My COOP is not to popular. They have a magazine and bunch of community stuff, but their electrical power cost is very high. Just a few miles away a large for profit utility has rates 1/2 the cost. Also, the COOP is informing it’s customers that we need to be prepared for increasing cost of power. The COOP hates new regulation that would allow customers choice in power supplier. The newsletter claims their customers get a good deal and compare costs to expensive coffee drinks. It is getting close to justifying dropping off grid power.

  9. By Forrest on May 20, 2014 at 10:14 am

    Texas problems are abating as the discovery that Texans are consuming less energy than expected. They have adjusted to need to conserve power. The problem is direct result of rapid state growth in population. Also, to the adjustments to grid needed to accommodate the rapid rise in wind power production. As you post they are adjusting costs to stimulate more investment in power plant construction, but are staying away from controversial solution to base power cost on capacity as this will lead to more expense. The Oncor web site (they maintain a large portion of Texas power lines) full of information. They are experimenting with battery backup, but realize the solution is to costly. Also, they experimenting with small production units to produce back up power per micro turbine generator. They claim a growing portion of patrons will leave the grid as cost effective homeowner solutions make it possible. This will be a growing concern. They are well into smart grid infrastructure to improve response and quality of power.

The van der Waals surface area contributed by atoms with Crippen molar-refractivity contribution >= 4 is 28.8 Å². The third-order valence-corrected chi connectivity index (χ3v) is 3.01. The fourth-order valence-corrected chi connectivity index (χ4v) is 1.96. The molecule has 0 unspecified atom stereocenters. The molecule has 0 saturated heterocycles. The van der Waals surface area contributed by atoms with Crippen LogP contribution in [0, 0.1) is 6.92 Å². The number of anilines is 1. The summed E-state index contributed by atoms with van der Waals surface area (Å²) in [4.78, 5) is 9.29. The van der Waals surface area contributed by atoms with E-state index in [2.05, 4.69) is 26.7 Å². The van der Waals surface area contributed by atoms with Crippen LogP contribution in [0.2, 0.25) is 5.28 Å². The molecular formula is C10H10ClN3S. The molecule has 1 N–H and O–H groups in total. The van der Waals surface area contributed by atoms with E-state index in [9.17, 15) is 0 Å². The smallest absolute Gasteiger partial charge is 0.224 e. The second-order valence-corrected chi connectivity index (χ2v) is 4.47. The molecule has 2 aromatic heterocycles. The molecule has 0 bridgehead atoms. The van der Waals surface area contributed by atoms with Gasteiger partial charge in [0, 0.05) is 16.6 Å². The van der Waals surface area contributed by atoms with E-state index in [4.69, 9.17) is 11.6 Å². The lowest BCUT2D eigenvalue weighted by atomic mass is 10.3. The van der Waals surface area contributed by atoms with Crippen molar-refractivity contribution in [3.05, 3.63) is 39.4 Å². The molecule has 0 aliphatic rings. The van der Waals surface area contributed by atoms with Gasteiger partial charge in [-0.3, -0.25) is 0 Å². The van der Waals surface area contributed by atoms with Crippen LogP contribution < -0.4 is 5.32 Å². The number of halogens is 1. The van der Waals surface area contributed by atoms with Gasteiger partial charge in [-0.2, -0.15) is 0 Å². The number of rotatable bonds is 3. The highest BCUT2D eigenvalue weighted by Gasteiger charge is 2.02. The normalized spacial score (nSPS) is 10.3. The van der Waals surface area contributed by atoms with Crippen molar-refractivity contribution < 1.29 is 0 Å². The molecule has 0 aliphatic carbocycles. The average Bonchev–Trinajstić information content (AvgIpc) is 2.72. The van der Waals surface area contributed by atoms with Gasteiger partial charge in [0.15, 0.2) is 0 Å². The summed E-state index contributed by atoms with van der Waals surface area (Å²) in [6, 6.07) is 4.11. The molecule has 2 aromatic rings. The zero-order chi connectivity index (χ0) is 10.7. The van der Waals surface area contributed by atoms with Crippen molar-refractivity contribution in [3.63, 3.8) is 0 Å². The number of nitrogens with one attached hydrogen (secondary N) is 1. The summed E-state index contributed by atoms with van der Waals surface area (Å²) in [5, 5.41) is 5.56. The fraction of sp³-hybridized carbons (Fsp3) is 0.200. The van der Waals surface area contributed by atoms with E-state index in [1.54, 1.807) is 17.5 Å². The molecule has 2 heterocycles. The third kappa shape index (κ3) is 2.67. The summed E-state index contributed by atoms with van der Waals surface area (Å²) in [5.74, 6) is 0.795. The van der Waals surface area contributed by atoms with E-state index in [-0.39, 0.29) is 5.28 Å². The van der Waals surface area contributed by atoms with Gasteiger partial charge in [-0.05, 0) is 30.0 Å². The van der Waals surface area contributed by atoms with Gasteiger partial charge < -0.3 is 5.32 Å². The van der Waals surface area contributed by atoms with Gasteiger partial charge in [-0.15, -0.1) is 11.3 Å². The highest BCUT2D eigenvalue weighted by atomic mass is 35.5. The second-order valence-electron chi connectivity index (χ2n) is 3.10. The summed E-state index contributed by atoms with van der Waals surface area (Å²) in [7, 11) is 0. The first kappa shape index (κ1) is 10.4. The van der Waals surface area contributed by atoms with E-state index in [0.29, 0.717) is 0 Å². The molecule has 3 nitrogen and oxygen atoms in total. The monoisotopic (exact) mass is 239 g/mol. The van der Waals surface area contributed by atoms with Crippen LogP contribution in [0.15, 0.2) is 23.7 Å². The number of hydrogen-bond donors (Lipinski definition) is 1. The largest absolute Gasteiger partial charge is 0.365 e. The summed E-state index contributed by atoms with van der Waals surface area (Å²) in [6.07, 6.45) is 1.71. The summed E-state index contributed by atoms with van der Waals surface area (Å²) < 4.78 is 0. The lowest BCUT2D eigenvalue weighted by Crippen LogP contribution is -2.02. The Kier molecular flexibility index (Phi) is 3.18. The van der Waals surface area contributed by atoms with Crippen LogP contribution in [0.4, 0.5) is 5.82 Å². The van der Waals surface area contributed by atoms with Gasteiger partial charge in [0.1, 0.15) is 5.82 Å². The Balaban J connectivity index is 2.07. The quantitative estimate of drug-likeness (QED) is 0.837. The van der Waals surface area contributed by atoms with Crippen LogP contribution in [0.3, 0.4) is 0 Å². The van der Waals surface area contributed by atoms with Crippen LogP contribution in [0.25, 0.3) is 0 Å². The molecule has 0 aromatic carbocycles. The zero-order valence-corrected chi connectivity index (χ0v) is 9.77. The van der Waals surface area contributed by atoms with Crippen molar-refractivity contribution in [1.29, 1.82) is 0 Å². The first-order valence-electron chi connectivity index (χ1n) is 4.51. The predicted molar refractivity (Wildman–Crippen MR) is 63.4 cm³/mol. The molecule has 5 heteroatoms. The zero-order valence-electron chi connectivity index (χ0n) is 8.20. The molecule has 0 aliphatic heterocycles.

10. By Akira Seung on May 23, 2014 at 10:15 am

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  11. By joehall on May 28, 2014 at 3:54 pm

    It’s called solar energy, look it up. Of course the fossil fuels industry is keeping its foot on the neck of solar, knowing it means the end of fossil fuels…